‘Tis The Season: 9 Nutrition Reminders For The Holidays

My food and body struggles used to skyrocket during the holidays. 


I’d skip meals out of sheer panic, knowing I’d inevitably binge on cookies, cakes, pies, and other treats. 


I’d drastically increase the frequency and duration of my workouts in an effort to compensate for extra calories, even though it made me completely miserable. 


And I’d find myself in a perpetual state of anxiety, knowing I’d be bombarded with body comments from people I hadn’t seen in a long time. 


I’m finally at peace with the holidays, but it took a long time to get here. If you’re still struggling to shift your mindset to a more positive place, read on for nine holiday nutrition reminders I could’ve used back then – and still rely on to this day.

  • Try not to skip meals. 


This is particularly important if you struggle with regular binge eating or overeating episodes. Skipping meals – whether in anticipation of a binge or in an attempt to compensate for one that already happened – only makes things worse. 


Rather than perpetuating the binge/restrict cycle, commit to staying properly nourished and eating a meal every few hours so your hunger levels stay relatively steady and under control. 


This might mean eating when you’re not physically hungry, and that’s OK. Being proactive with your nutrition could be the difference between spiraling and thriving.

  • It’s OK to decline dessert. 


The holidays are accompanied by a plethora of sweet treats, but you aren’t obligated to eat them – and you don’t need to explain yourself for politely declining. 

What you choose to eat is nobody else’s business, and these decisions ultimately come down to your goals, your intentions, and how you want to feel. 


It’s OK to eat dessert, and it’s OK to not eat dessert. As long as you’re happy with your decision, there’s no need to explain or analyze it any further.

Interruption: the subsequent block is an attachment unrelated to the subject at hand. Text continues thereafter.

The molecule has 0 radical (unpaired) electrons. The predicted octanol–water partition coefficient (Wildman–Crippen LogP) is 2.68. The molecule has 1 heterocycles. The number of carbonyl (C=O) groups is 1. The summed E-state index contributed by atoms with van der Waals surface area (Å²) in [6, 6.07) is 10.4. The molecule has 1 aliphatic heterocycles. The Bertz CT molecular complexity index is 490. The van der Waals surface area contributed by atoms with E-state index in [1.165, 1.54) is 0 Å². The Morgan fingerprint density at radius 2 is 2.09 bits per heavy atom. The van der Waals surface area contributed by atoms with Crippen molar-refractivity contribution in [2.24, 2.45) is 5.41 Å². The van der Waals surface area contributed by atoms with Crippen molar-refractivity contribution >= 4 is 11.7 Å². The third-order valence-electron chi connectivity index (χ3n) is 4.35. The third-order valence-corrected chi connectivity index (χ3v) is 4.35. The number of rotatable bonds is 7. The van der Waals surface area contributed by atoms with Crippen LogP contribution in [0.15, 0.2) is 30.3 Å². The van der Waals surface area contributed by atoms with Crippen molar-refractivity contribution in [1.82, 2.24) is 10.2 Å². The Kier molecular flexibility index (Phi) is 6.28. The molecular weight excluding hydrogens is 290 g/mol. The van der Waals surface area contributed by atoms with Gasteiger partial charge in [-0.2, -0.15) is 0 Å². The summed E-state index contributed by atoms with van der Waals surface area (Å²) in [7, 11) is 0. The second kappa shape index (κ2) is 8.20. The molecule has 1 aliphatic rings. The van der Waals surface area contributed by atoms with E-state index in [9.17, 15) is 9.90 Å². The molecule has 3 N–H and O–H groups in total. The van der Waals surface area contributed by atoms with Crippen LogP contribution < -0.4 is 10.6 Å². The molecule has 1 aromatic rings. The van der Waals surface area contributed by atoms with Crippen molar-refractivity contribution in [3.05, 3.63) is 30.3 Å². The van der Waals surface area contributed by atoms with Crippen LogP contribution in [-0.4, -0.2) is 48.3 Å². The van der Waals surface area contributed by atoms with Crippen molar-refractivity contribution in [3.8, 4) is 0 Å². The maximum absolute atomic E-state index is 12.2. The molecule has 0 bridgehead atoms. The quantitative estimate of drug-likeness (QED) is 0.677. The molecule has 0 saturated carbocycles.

• Take a beat.


Food is everywhere during the holidays. Before you reach for something to eat just because it’s there, take a beat.


Cultivating the pause between urge and action can create space for you to make intentional food choices that align with your values and prevent you from eating impulsively. 


Skip foods you aren’t particularly excited about, and make space for the ones you genuinely enjoy. 

  • Focus on what you can add, rather than on what you think you should restrict.


Protein, vegetables, and fruit deserve a place on your holiday plate, as do complex carbs (e.g., potatoes, rice) and healthy fats (e.g., avocado, olive oil). 


Rather than neglecting the staples to make room for decadent holiday dishes and treats, adopt an abundance mindset. By allowing yourself to have both, you’ll enjoy a better eating experience without sacrificing nutrition or fun. 

  • Guilt is not a side dish.


Give yourself unconditional permission to eat and fully enjoy your food. Feeling guilty and anxious about what you’ve eaten takes away from the experience. Even worse? These emotions perpetuate the negative thought patterns that often lead to disordered eating behaviors. 

  • Holiday foods aren’t now or never.


When you anticipate or plan for certain foods to be unavailable in the future, you’re much more likely to binge on them. And while it’s true that holiday foods tend to be seasonal, there’s no rule that forbids you from enjoying them throughout the year. 


Acknowledging this is a powerful way to calm the intensity of your cravings and shed the scarcity mindset that tricks you into thinking you can only have Pfeffernüsse at Christmas.  

  • Overeating isn’t the end of the world. 


Taking a few extra bites – or heck, an extra slice – of something delicious is your prerogative. It’s normal to eat past the point of fullness every once in a while, especially during the holidays. Accept responsibility for your choices and move on.


Even if your overeating wasn’t intentional, there’s no need to ruminate over the extra calories. Consistency trumps everything, and a single day of eating can’t ruin an otherwise healthy and balanced diet. 

  • Keep food remarks to yourself. 


Unless you’re commenting on how delicious something is or asking for a recipe, there’s no place for judgemental remarks about other people’s food choices. 


Stress is already heightened around the holidays for people with a tenuous relationship with food. Family, friends, and strangers drawing attention to their issues is the last thing they need. 


The same thing goes for comments about other people’s bodies. Positive and negative body talk – whether it’s geared towards yourself or someone else – can really drag people down. There are so many more interesting things to talk about, anyways.

  • Food isn’t everything. 


Food is an incredibly important and meaningful part of the human experience – and the holidays – but it’s not the end-all-be-all. 


Remind yourself what this time of year truly means to you and focus on what you value most in life (e.g. connecting time with loved ones) to get the most out of the next several weeks.